A people hard pressed
to make anything of merit
from a scruffy wilderness
somehow out of childlike spirit
tempered by wind and wave
painted themselves willy-nilly
from gunnel to architrave
with a spontaneous spilling
of color; a new kind of Rococo
purified by the iceberg air
of a stiff nor-western blow.
It was a better lustre ware
made of capelin and comedy
fired in God’s perfect kiln of the sea.
Sure Skipper, I’ll take ya troutin’
Sure skipper, I’ll take ya troutin’
in over da goobity;
traipse rubbery bogs an’ barrens
w’ere da little people be.
A bamboo pole an’ a bobber
wit’ a can a worms is da gear.
Wear long rubber boots an’ Deet fer da nippers;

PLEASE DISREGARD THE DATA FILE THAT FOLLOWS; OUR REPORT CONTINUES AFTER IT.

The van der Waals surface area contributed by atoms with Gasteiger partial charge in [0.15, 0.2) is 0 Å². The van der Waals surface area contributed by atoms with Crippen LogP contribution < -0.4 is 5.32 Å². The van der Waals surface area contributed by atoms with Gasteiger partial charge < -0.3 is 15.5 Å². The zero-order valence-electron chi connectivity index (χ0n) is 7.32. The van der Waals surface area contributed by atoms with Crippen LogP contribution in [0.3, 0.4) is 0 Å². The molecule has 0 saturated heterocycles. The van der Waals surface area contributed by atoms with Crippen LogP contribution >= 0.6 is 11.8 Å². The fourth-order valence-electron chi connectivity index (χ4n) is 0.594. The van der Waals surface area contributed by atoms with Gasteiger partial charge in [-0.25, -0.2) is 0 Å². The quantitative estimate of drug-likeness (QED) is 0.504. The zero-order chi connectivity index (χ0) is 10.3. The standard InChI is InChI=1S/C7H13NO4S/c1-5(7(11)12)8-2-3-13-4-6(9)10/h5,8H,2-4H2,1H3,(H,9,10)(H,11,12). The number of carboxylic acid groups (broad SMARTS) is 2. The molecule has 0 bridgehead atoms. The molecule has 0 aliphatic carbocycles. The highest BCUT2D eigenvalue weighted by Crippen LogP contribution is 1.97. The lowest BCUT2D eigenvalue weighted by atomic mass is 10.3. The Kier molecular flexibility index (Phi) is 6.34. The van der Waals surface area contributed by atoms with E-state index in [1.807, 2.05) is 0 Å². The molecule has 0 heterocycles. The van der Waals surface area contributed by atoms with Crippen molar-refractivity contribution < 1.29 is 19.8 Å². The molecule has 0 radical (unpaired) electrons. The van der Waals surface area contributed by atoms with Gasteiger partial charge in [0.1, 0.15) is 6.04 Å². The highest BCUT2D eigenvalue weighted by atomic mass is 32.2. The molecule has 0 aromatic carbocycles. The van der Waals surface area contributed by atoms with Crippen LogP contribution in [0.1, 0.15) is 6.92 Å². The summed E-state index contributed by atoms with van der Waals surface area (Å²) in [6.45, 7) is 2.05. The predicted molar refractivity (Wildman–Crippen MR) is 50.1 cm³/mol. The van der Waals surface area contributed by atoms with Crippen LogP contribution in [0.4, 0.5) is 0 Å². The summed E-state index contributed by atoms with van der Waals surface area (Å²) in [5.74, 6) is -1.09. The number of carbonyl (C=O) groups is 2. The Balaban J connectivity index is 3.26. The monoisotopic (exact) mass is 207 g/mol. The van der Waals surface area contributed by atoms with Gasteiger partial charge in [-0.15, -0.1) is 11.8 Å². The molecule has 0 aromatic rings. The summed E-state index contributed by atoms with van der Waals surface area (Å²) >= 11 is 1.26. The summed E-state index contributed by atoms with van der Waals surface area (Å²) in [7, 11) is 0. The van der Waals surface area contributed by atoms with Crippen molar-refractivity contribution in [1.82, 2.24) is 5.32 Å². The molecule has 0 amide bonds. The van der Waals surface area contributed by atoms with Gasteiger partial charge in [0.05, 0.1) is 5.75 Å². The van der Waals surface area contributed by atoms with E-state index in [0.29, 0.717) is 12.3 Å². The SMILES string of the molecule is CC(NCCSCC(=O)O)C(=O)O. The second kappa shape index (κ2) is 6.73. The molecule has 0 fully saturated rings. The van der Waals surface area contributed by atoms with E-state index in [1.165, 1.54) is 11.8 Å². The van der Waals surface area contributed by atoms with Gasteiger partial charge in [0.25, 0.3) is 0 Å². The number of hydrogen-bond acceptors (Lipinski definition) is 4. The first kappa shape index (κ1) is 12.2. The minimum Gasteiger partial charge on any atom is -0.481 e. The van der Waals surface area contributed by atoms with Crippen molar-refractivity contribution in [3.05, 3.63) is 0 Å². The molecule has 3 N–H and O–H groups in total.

dey grows big as bats down ‘ere.
Now don’t be scared a da Presence
w’en walking in dese woods.
Like dere’s somebody always watchin’ ya
Don’t know if it’s bad or good.
But once when it was duckish
I ‘eard an awful screech
in da junipers hung wit’ old man’s beard.
Dis place ‘as its mysteries.
Now it’s calm in at da beaver pond
that we will wade around
casting a line to da dimpling fish
an’ jiggin’ when da bobber goes down.
Wit’ luck we’ll catch a skiver a trout
wit’out gettin’ lost or worse.
I don’t believe da fairies will mind
or put we under a curse
Rod Stone’s artistic statement: I want to thank the members of the Brooklin Poetry Society for helping me improve my craft. Reading widely in the poetic canon has also helped me develop a sense of taste in poetry. Some of my favourites are the French Symbolists, W.B. Yeats and great modern poets like Philip Larkin and Elizabeth Bishop. Reading and writing poetry has been one of the joys of my life because as Mallarmé said “beauty has only one perfect expression, Poetry”. You can visit me at www.rodspoetryblog.wordpress.com.